Cathodic Protection Training Course

Module 3

Open circuit measurements

This is a name used by Peabody of NACE to describe an electrical measurement made when one pole of the meter is connected to the electrolyte rather than a definitive point on a metalic circuit.

A normal electrical measurment is made by contacting metal conductors Such measurements can be studied in the confines of a laborarory or on a bench, using trays and containers with sufficient space to allow the movement of the contact point within the electrolyte.

It will be seen that the measuring circuit of the standard cathodic protection measurement consists of a conductor from the negative pole of the meter to a conductor in a pipeline test post that is directly connected to the pipeline metal. The pipeline metal is then in contact with the ground/water at undefined coating faults.

The positive pole of the meter is connected to a conductor to a copper rod in a saturated solution of copper-sulphate. The solution soaks through a porous plug and makes contact with the ground/water.

It is realised that a silver/silver chloride electrode is traditionally used in sea water measurements but this does no make any difference to the measuring principles.

There is a volume of electrolyte between the pipeline metal and the point where the electrode contacts the mass of the electrolyte.

This electrolyte is conductive and can be perceived as a number of resistances in parallel.

The point at which the current to be measured passes through a deminishing number of resistances from the mass of the electrolyte to the point of contact of the electrode is recognised as 'shells of resistance'.

The effect of these shells of resistance can be measured using a galvanometer and a digintal meter as shown in the drawing below.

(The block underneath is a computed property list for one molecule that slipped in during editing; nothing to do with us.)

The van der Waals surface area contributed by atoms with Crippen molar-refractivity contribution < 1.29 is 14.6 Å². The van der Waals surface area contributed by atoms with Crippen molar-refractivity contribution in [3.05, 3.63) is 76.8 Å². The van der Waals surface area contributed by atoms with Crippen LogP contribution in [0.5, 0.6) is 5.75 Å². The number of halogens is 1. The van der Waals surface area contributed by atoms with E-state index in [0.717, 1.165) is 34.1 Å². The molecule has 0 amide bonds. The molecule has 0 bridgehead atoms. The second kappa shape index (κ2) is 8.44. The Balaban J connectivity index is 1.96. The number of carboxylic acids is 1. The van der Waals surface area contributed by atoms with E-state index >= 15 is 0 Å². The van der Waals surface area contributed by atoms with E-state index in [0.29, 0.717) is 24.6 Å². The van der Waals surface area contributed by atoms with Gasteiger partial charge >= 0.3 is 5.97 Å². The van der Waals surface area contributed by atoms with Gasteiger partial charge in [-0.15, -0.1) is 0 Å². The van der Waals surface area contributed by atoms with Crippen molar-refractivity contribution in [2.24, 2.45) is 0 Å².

This can be carried out in the field or on a bench in a tray of wet sand.

It can also be replicated on a mathmatical model using a computer.

Each feature of open circuit measurements can be described mathmatically and tested on bench models and in the field.

It is obvious that these studies involve Ohms Law and that this can be used to determin the resistances in the immediate area of the corrosion reaction and the cathodic protection current paths.

The electrolytic path.

Attempts are often made to ascertain the resistance of the earth along the path of the pipeline. There are several methods used but all miss the point that the 'average resistance' of the wayleave is corrupted by the presence of coating faults.

It is necessary to study this as an electrical problem rather than an electro-chemical problem.

One difficulty is that the unit of measurement is ohm-meters or ohm-centimeters. this is NOT Ohms per centimeter or Ohms per meter!

This is not a value that you can say the further the distance the greater the resistance!

The reason for this is that the quality of resistance is subject to the laws of resistances in parallel.

The 'charges' radiate out from a point to an area where there are an infinite number of resistances in parallel... and therefore there is an infinitely low resistance.

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